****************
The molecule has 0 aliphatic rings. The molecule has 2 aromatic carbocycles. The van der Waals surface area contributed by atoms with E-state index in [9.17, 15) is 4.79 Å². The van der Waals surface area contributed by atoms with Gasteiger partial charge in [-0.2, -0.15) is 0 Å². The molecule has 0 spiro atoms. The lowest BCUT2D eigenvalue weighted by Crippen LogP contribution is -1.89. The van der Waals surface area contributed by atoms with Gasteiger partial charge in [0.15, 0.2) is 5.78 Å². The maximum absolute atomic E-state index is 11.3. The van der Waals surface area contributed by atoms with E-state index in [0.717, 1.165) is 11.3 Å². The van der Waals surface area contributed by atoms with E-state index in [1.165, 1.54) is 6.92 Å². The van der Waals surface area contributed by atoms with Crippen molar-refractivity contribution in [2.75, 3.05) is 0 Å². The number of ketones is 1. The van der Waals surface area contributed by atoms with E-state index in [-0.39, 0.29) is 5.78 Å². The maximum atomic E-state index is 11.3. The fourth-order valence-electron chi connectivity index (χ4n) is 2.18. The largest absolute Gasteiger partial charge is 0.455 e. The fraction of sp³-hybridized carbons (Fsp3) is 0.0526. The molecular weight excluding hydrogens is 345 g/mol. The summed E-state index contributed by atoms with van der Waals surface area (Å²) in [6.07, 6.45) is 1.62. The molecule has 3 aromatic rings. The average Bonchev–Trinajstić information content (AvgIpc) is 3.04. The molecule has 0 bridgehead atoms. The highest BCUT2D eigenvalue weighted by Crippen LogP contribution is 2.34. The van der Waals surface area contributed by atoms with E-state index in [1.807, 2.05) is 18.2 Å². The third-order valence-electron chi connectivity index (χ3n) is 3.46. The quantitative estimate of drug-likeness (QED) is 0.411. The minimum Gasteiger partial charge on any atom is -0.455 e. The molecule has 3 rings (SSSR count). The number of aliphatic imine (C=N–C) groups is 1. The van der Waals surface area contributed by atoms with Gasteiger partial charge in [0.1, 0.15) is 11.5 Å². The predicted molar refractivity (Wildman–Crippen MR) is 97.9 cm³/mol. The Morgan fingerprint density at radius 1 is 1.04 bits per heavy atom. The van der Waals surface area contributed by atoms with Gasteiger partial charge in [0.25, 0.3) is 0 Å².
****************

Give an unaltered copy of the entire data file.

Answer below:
The molecule has 0 aliphatic rings. The molecule has 2 aromatic carbocycles. The van der Waals surface area contributed by atoms with E-state index in [9.17, 15) is 4.79 Å². The van der Waals surface area contributed by atoms with Gasteiger partial charge in [-0.2, -0.15) is 0 Å². The molecule has 0 spiro atoms. The lowest BCUT2D eigenvalue weighted by Crippen LogP contribution is -1.89. The van der Waals surface area contributed by atoms with Gasteiger partial charge in [0.15, 0.2) is 5.78 Å². The maximum absolute atomic E-state index is 11.3. The van der Waals surface area contributed by atoms with E-state index in [0.717, 1.165) is 11.3 Å². The van der Waals surface area contributed by atoms with E-state index in [1.165, 1.54) is 6.92 Å². The van der Waals surface area contributed by atoms with Crippen molar-refractivity contribution in [2.75, 3.05) is 0 Å². The number of ketones is 1. The van der Waals surface area contributed by atoms with E-state index in [-0.39, 0.29) is 5.78 Å². The maximum atomic E-state index is 11.3. The fourth-order valence-electron chi connectivity index (χ4n) is 2.18. The largest absolute Gasteiger partial charge is 0.455 e. The fraction of sp³-hybridized carbons (Fsp3) is 0.0526. The molecular weight excluding hydrogens is 345 g/mol. The summed E-state index contributed by atoms with van der Waals surface area (Å²) in [6.07, 6.45) is 1.62. The molecule has 3 aromatic rings. The average Bonchev–Trinajstić information content (AvgIpc) is 3.04. The molecule has 0 bridgehead atoms. The highest BCUT2D eigenvalue weighted by Crippen LogP contribution is 2.34. The van der Waals surface area contributed by atoms with E-state index in [1.807, 2.05) is 18.2 Å². The third-order valence-electron chi connectivity index (χ3n) is 3.46. The quantitative estimate of drug-likeness (QED) is 0.411. The minimum Gasteiger partial charge on any atom is -0.455 e. The molecule has 3 rings (SSSR count). The number of aliphatic imine (C=N–C) groups is 1. The van der Waals surface area contributed by atoms with Gasteiger partial charge in [0.1, 0.15) is 11.5 Å². The predicted molar refractivity (Wildman–Crippen MR) is 97.9 cm³/mol. The Morgan fingerprint density at radius 1 is 1.04 bits per heavy atom. The van der Waals surface area contributed by atoms with Gasteiger partial charge in [0.25, 0.3) is 0 Å².